Got into Grad School. Oh no?

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Elahrairah
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Got into Grad School. Oh no?

Postby Elahrairah » Thu Apr 12, 2012 8:43 pm

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Last edited by Elahrairah on Thu Nov 22, 2012 1:39 pm, edited 1 time in total.

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nutella3000
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Re: Got into Grad School. Oh no?

Postby nutella3000 » Thu Apr 12, 2012 8:54 pm

You ought to clarify with yourself whether you want a law degree or a philosophy graduate degree because the MA won't help in law school admissions. In addition, MA programs are usually expensive (they are cash cows for the school).

Don't do the MA if you want to go into law. I don't think adcomms care about MA degrees.

nigelfrost
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Re: Got into Grad School. Oh no?

Postby nigelfrost » Thu Apr 12, 2012 9:11 pm

Do the MA.

(1) It will give you time to think over law school.
(2) You're interested in it. Law school is not interesting. At all.
(3) Nutella is wrong. MA is a good soft. Won't balance out a 140, but the upper-end of the T14 likes postsecondary of any sort. Read the Yale admin blog. Nuff said.
(4) If you decide to clerk/pursue academia in any form, it's becoming a must to have another degree besides the JD.

I could go on, but I think that's clear enough.

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AntipodeanPhil
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Re: Got into Grad School. Oh no?

Postby AntipodeanPhil » Thu Apr 12, 2012 10:08 pm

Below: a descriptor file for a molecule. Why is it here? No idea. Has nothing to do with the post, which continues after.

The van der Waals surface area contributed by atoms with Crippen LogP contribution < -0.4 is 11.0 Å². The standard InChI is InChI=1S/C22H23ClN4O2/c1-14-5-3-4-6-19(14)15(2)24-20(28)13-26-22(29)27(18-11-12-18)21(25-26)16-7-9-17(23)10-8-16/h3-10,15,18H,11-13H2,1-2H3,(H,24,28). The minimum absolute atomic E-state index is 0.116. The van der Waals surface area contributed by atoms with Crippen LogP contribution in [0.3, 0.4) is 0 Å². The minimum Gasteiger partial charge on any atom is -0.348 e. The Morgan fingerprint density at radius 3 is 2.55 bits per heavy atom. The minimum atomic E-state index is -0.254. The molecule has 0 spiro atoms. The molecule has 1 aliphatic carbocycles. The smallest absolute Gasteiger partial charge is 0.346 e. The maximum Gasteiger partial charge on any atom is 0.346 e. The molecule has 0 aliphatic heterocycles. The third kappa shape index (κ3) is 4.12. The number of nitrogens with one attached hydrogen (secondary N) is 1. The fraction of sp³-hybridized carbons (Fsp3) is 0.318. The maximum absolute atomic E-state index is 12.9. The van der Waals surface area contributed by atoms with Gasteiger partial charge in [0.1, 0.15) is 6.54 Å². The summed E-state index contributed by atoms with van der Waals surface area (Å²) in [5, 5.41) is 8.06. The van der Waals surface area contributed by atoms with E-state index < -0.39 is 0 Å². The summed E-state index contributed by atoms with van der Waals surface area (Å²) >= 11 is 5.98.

There are only two reasons for getting a philosophy MA: (1) to get into a PhD program; or (2) personal edification. There is no job a philosophy MA will help you get. It is not worth paying for an MA for either reason, so - whatever you do - do not pay for a philosophy MA.

It might help a little with admissions at some schools (like Yale and Chicago), but not much, and not at all at other schools. At all schools, good work experience would help you more.

In academia, there is a BIG, BIG distinction between MAs and PhDs. A philosophy MA is not going to help you much at all if you want academia from law school, especially if it is from a school with little prestige (i.e., not an Ivy or Ivy-equivalent).

tl;dr: there is no good reason for you to get a philosophy MA. If it is free and you would get a great amount of personal satisfaction from it, then perhaps that would make it okay, but even then, there are significant opportunity costs.

bdole2
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Re: Got into Grad School. Oh no?

Postby bdole2 » Thu Apr 12, 2012 11:18 pm

nigelfrost wrote:Do the MA.
(3) MA is a good okay soft.


A soft is still a soft. It's not a soft worth taking out debt and extra year for.

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NR3C1
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Re: Got into Grad School. Oh no?

Postby NR3C1 » Thu Apr 12, 2012 11:23 pm

An MA in Philosophy is a total waste of time and money. Instead, you should work or study something useful, in-demand. Work experience (even working at Starbucks) would teach you more than an MA in Philosophy.

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Elahrairah
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Re: Got into Grad School. Oh no?

Postby Elahrairah » Thu Apr 12, 2012 11:58 pm

I'm surprised at the diversity of opinion here. I had thought there'd be some TLS received wisdom about MAs.

To clarify, my ultimate career goal involves teaching philosophy of law (or equivalently "jurisprudence") in either a law school or philosophy department. If the academic market doesn't pick me up, I would be happy to practice law. (A PhD or joint JD/PhD is definitely in the cards; I'll be applying to PhD programs in the fall along with law schools.) What I want to avoid is having just a PhD and poor academic job prospects. I would like to be able to punch out of academia and practice law if necessary.